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Great Adventurers: Christopher Columbus and the New World
Great Adventurers Christopher Columbus and the New World
Genres: Documentary
NR     2006     0hr 50min

The son of a Genoan woolcomber who discovered the new world, Christopher Columbus survived battles with Tunisian galleys, shipwrecks, imprisonment and illness during his remarkable expeditions. Columbus eventually set foo...  more »


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Movie Details

Genres: Documentary
Sub-Genres: Biography
Studio: Kultur Video
Format: DVD - Color
DVD Release Date: 03/28/2006
Release Year: 2006
Run Time: 0hr 50min
Screens: Color
Number of Discs: 1
SwapaDVD Credits: 1
Total Copies: 0
Members Wishing: 0
MPAA Rating: NR (Not Rated)
Languages: English

Movie Reviews

Refreshing oneself on the facts
Jeffery Mingo | Homewood, IL USA | 01/17/2008
(3 out of 5 stars)

"I think all Americans know the gist of Columbus' voyages. However, if you haven't been in an American history class in years, this will provide important info. For example, I didn't know the Portuguese monarchy regretted not funding Columbus' voyage. One of Columbus' navigators returned to Spain before him, but that guy died. According to this work, Columbus predicted that he was close to Eden, rather than being close to South America. Further, he did not die a celebrated man. At one point, the Spaniards put him in change.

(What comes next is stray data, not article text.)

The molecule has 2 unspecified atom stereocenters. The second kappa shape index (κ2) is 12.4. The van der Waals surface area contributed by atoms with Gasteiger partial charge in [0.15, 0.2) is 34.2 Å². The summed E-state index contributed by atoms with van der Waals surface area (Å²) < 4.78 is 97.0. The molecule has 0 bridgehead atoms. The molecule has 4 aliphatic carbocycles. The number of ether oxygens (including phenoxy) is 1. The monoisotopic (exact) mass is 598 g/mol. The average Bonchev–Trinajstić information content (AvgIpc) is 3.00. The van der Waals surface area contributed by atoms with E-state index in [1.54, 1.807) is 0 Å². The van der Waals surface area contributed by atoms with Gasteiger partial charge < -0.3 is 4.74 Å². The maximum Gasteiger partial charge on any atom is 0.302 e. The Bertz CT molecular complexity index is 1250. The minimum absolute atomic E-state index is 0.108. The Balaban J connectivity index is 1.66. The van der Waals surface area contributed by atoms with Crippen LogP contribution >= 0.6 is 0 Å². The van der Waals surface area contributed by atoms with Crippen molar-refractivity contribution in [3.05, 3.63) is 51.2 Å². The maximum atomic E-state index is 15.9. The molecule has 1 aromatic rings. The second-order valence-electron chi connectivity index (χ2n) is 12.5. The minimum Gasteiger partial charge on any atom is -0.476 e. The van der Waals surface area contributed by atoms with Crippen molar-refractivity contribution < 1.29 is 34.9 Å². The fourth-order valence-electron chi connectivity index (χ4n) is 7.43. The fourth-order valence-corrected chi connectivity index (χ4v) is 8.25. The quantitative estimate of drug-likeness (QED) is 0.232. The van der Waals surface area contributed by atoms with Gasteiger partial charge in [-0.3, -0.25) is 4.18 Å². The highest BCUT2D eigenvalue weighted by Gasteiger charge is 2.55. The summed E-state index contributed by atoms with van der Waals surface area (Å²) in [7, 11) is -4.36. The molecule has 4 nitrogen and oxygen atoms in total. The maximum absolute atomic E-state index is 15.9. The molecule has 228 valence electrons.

Unfortunately, this work revealed how oppression and racism were engendered from the jump when these Europeans met non-Europeans. It was instantly assumed that indigenous peoples were inferior and must be converted to Christianity. Though the work says Queen Isabella deemed the indigenous her subjects, rather than slaves, if you force people to work, beat them, and don't pay them, then guess what they are! No one can say Columbus never dreamed of all the genocide and slavery to come: this work shows that he had his hands in it too.

This work does have cheesy reenactments. However, it is difficult to recreate 1400s Europe. Things are mitigated because so many paintings and drawings across the centuries were shown. One sees several portrayals of Columbus. More importantly, you see different images of the indigenous. Sometimes they wore leaves; sometimes they were nude. Sometimes they are seen with long hair; sometimes with mohawks or similar styles. I think one can give a feminist reading to Columbus too. As many say famous men couldn't become famous if their mothers hadn't given birth to them, without Queen Isabella's support, none of Columbus' achievements would have happened."